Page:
I have always had mixed feelings about spring. Like most people, I can’t help but be won over by its sweet promises: warmth, sunshine, the return to green after many months of grey. But usually, I know that spring is like a sweet, but petulant child with its fingers crossed behind its back—ready to revoke its good behavior at a moments notice. This year, however, with its unnaturally mild winter and record highs in March, I admit I fell for it. And then sweet spring has reverted to its periodic weather tantrums.
A few weeks back the wind was howling so hard as I put up posts for my wind barrier that I got the worst windburn I’ve ever gotten. My ears burned when I went to bed, my face flushed. And I had worn my hood. Yikes.
Its not been an easy spring. I try my best to balance productivity with making sure to sleep, eat, and rest enough while not to get distracted, too stressed, or discombobulated. Lately there has been more sunshine, more progress and more helping hands on the farm to make it feel like progress is being made. But sometimes I can’t help the tightness that builds in my chest and I think I need to move faster.
But there is enough to make me laugh, to break those moments of tension that allow me a moment to remember: yes, this is what I want to do and yes, I can do this.
I am also in good company. I am so blessed to count my fellow farmers as friends and allies, not as competitors. If I am struggling, I know they are too and can commiserate. If I am succeeding, I know I can celebrate with them. Since moving to Canada, most of the people who have become my friends are farmers. It’s a rare thing to be surrounded by a circle of like-minded souls.
I feel particularly lucky to have stumbled into my circle of flower friends, as I think of them. Farmers, florists, flower enthusiasts, we are a small but loving cohort who can spend hours together rhapsodizing about the scent of this sweet pea, the perfect color or that poppy. In this circle, I find a balance of science and art—agriculture and worship of beauty.
I meant to write this post in a more timely manner, to celebrate the wonderful exhibit I got to participate in with several growers/designers (Sarah, Jaime, Sas) and the Toronto Flower Market (Natasa, Natalie, and their many dear friends) called Grow-Op at the Gladstone Hotel in Toronto at the end of April. I will not say it went off perfectly—that it was without stress or trials. That we didn’t end up decapitating a daffodil or way more than two.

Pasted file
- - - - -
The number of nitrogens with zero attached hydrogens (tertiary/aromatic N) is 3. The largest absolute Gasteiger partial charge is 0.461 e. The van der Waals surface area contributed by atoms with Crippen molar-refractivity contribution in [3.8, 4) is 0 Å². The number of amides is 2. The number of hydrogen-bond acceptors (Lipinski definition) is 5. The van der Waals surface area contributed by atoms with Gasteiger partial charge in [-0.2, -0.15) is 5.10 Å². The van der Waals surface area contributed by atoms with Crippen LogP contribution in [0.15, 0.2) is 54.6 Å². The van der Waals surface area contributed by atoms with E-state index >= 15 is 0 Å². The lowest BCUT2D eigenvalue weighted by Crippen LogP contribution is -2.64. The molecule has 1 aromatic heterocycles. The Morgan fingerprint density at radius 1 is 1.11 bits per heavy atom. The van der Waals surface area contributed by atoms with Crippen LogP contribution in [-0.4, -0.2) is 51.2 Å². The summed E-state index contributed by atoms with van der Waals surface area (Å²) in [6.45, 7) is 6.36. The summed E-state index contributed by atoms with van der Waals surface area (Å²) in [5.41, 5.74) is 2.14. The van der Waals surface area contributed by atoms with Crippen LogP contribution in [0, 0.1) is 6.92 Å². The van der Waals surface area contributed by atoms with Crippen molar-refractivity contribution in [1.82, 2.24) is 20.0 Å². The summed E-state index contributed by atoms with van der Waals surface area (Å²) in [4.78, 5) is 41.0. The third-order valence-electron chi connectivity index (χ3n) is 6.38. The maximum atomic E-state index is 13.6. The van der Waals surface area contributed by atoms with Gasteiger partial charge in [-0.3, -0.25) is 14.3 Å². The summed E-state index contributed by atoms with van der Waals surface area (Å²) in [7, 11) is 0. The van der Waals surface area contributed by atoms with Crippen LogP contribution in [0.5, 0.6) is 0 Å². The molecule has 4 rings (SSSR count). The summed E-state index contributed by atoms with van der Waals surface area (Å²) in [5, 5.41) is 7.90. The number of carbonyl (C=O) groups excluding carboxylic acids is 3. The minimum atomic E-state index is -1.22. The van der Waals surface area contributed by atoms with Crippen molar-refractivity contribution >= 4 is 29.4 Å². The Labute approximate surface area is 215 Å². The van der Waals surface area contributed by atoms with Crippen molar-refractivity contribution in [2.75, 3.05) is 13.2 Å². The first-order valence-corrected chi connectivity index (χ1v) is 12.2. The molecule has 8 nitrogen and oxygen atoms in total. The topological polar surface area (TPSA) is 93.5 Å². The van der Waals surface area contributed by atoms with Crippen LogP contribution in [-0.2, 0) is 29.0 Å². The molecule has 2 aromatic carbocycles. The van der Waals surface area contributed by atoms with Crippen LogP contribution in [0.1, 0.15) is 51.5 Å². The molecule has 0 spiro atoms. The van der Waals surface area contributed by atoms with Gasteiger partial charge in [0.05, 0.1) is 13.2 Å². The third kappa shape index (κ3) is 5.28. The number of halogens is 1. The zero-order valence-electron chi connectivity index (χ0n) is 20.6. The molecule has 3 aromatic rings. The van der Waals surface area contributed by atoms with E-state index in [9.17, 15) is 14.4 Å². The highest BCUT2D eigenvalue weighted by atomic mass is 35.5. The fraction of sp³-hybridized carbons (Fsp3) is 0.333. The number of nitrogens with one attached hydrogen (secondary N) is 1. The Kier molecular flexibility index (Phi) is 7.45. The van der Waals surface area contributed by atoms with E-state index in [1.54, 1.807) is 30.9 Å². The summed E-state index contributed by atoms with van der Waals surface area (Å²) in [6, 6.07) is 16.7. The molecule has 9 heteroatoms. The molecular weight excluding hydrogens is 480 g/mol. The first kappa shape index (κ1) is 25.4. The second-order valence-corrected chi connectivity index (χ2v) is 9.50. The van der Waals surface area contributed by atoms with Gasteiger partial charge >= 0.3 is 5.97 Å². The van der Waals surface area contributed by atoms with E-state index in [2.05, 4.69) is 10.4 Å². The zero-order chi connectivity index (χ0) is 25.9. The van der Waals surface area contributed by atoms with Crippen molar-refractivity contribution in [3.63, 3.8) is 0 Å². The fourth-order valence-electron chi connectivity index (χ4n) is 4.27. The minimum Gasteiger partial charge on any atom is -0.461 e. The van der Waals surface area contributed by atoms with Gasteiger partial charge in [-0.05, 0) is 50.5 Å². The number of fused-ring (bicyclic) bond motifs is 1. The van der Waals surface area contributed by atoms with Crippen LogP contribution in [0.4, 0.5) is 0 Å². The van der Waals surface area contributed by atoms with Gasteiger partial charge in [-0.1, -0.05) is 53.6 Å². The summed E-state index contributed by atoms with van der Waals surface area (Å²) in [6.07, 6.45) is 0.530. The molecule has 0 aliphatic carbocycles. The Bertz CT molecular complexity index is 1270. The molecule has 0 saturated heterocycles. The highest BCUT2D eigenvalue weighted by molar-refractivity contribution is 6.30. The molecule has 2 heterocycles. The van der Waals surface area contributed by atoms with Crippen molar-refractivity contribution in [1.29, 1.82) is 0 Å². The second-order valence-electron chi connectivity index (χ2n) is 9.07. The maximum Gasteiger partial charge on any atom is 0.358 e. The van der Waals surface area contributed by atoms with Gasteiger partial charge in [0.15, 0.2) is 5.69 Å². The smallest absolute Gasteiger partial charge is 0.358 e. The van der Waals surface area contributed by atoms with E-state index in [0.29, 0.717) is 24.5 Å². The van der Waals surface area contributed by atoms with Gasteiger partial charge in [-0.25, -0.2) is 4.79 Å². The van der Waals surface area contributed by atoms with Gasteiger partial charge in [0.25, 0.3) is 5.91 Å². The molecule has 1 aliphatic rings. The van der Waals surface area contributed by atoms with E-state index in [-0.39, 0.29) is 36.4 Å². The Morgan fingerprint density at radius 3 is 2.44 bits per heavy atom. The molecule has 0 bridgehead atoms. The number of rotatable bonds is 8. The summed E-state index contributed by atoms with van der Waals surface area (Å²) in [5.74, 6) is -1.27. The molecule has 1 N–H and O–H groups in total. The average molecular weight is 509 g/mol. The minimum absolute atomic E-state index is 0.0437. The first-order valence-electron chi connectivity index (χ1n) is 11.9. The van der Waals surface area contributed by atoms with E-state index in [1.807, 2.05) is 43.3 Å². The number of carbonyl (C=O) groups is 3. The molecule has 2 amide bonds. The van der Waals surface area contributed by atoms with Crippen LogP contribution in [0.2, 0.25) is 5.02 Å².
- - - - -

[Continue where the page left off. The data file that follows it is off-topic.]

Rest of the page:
As I drove away, after finishing the installation, like all finished projects, I thought about all the ways we could have done it differently, better. But I was proud of it and hoped it would bring people wonder and joy. I also knew one thing went off without a hitch: the way we all worked together. In what other industry could a group of people who should be competitors come together and pull of a beauty of a project with no drama and a lot of laughter, hard work, and conversation. I like when I work with a group of people and no ground rules need to be set. Everyone just knows how to listen, communicate in an encouraging fashion, and be fair. And we all did it during one of the busiest stretches of the year.
In biology, there are different types of relationships between organisms: parasitism, commensalism, synnecrosis, and mutualism. Mutualism, or reciprocal altruism, is a relationship where both species benefits. Mutualism recognizes that there is a give and take between partners, but always within a balance. If one takes more, the relationship fails because in the end, by weakening your partner, you only gain temporary strength. Together, they are a stronger as a whole rather than separated.
I know it may sound strange but this is how I sometimes think of relationships, including those with those in the flower world. Sweet Gale Gardens does not exist in isolation. In my first year, I got too caught up in the hustle of the city, and frankly, in my own fear and self-doubt. I operated in my own tiny sphere. And then I thought, man, this is dumb and boring. It’s so much better to share.
I am not sure if mutualism and sharing comes naturally to us as a species. You have to put in a lot of trust that you will not get hurt. But since the first year, I try to always retain an open heart and mind. It has helped my own garden grow and it warms my heart to see others’ farms and business’ flourish also. There is enough out there. Scarcity is a falsehood driven by fear. There is enough if we pass the plenty around.